2.06%

We can end this conversation now; I am never wrong :-)

Re:After some number crunching... (1)

herting (542478) | more than 12 years ago | (#3448714)

you forgot to carry the seven, its actually 23.2%

better luck next time

Galactic Bacterial Domination (2, Interesting)

No_Weak_Heart (444982) | more than 12 years ago | (#3448564)

Hmm... meteorites from Mars bring bacterial life to Earth -> astronauts form Earth bring bacterial life to Mars -> astronauts return to Earth with fresh bacteria from Mars... ad nauseam. These little guys have been around a lot longer than us and have more than proved their mettle. Perhaps one of the most impressive aspects about life on the small scale(bacteria, virus etc...) is this incredible ability to move between vastly differing environments and be successful in those new environments. Something humans and other higher order animals don't do so well.



Refusing the spacecraft to reenter Earth's atmosphere might work for quarantining hardware, but where do we put the astronauts who return with low level infections? Will we even be able to detect such an infection?


Isn't it the opposite? (2)

Tazzy531 (456079) | more than 12 years ago | (#3448573)

Didn't they say a few years ago that probes sent up by NASA and the Russian space agency contained bacteria and other organic matters that could have potentially contaminated Mars? I think I read somewhere (can't confirm right now) that they found fossilzed earth bacteria in an Martian meteorite.

Re:Isn't it the opposite? (2)

freeweed (309734) | more than 12 years ago | (#3448698)

Didn't they say a few years ago that probes sent up by NASA and the Russian space agency contained bacteria and other organic matters that could have potentially contaminated Mars? I think I read somewhere (can't confirm right now) that they found fossilzed earth bacteria in an Martian meteorite.

I think you're mixing up 2 stories here. Anything NASA or the USSR has sent to Mars wouldn't be anywhere close to fossilized by now - give it another few hundred thousand years (rough guess, my geology is years out of date now :).

The possibility of Earth/Mars cross-contamination has been brought up many times, and has almost certainly happened, but the current thinking is it happens from meteorite strike ejecta - and we certainly haven't had anything hit the Earth any time recently that would be large enough to actually fling pieces of the planet towards Mars.

Re:Isn't it the opposite? (1)

robolemon (575275) | more than 12 years ago | (#3448711)

"It encountered Earth's atmosphere 13,000 years ago and fell in Antarctica as a meteorite." [nasa.gov]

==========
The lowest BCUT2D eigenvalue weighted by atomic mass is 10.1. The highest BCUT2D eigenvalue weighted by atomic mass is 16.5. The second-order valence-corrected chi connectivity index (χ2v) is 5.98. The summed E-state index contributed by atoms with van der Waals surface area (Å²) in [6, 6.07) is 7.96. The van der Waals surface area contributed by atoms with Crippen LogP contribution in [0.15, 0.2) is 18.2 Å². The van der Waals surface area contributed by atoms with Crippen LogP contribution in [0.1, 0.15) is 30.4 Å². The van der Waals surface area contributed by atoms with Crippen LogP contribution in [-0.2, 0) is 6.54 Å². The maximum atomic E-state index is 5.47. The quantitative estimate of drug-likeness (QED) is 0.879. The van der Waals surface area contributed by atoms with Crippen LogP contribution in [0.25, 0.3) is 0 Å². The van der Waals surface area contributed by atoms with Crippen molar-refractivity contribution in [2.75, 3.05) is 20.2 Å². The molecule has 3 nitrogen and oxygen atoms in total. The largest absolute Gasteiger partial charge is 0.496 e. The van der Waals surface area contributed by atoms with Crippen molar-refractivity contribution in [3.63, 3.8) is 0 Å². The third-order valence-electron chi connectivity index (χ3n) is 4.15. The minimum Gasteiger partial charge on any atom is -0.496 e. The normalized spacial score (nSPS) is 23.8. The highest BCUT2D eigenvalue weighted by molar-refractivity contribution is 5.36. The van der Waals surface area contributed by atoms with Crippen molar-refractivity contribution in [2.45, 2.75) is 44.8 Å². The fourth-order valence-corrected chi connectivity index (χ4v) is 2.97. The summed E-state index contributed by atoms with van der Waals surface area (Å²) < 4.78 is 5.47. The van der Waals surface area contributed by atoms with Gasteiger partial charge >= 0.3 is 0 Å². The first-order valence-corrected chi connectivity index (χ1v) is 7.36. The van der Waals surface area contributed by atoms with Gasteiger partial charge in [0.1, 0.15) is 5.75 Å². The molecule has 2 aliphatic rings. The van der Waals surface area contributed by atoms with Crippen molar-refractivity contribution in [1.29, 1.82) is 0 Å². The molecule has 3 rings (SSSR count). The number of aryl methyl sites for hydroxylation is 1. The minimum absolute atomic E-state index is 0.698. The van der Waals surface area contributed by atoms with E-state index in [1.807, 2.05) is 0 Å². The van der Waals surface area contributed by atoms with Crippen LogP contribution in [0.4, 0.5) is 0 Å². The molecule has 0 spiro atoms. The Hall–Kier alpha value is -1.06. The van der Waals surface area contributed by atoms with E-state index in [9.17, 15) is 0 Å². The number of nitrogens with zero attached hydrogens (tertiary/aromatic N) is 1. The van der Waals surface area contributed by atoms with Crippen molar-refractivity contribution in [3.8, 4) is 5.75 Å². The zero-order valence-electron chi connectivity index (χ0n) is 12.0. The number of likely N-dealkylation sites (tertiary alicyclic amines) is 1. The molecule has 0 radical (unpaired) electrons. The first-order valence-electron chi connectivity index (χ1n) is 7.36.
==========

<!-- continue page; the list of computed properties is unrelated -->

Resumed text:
According to NASA, there's no way that meteorite could have any bacteria from humans.

Hmm, that puts it around 11,000 BC. Maybe it was taken back to Mars by The Great Gazoo from The Flintstones. It could have been off Fred's loincloth. I bet it was a strepto-rock-us bacterium.

Why the concern? (3, Insightful)

geophile (16995) | more than 12 years ago | (#3448574)

A toxin might kill an astronaut. That would be tragic, but not a disaster. The problem to be worried about is communicable disease, namely an organism (bacteria, virus) that harms the host and can spread. The organisms that work this way on this planet have evolved with us over a very long period of time. An organism that had never encountered a human before, or perhaps even earthly DNA, seems exceedingly unlikely to be communicable -- hasn't had the practice.

Still, I have to admit, this sounds an awful lot like, "this code should work".

what are the chances? (1)

okmijnuhb (575581) | more than 12 years ago | (#3448590)

As small as the chances of viral lifeforms from Mars existing and infecting earth, it's worth taking the precautions.
Remember H.G. Wells' "War of the Worlds"?
Aliens from Mars were kicking our ass, until they mysteriously died off, for they were not immune to our local 'innocuous' bacterium.
Of course you would hope that an agency like NASA would have the ability to check for the presence of bacteria, and that, in fact, that would be one of the purposes of such a mission, but hey, never question beaurocratic motives.

Then... _DON'T_ _SEND_ _PEOPLE_. (2, Insightful)

RyanFenton (230700) | more than 12 years ago | (#3448594)


The most ironic thing is that if a person is sent to Mars, they will almost innevitably be called a 'Hero'.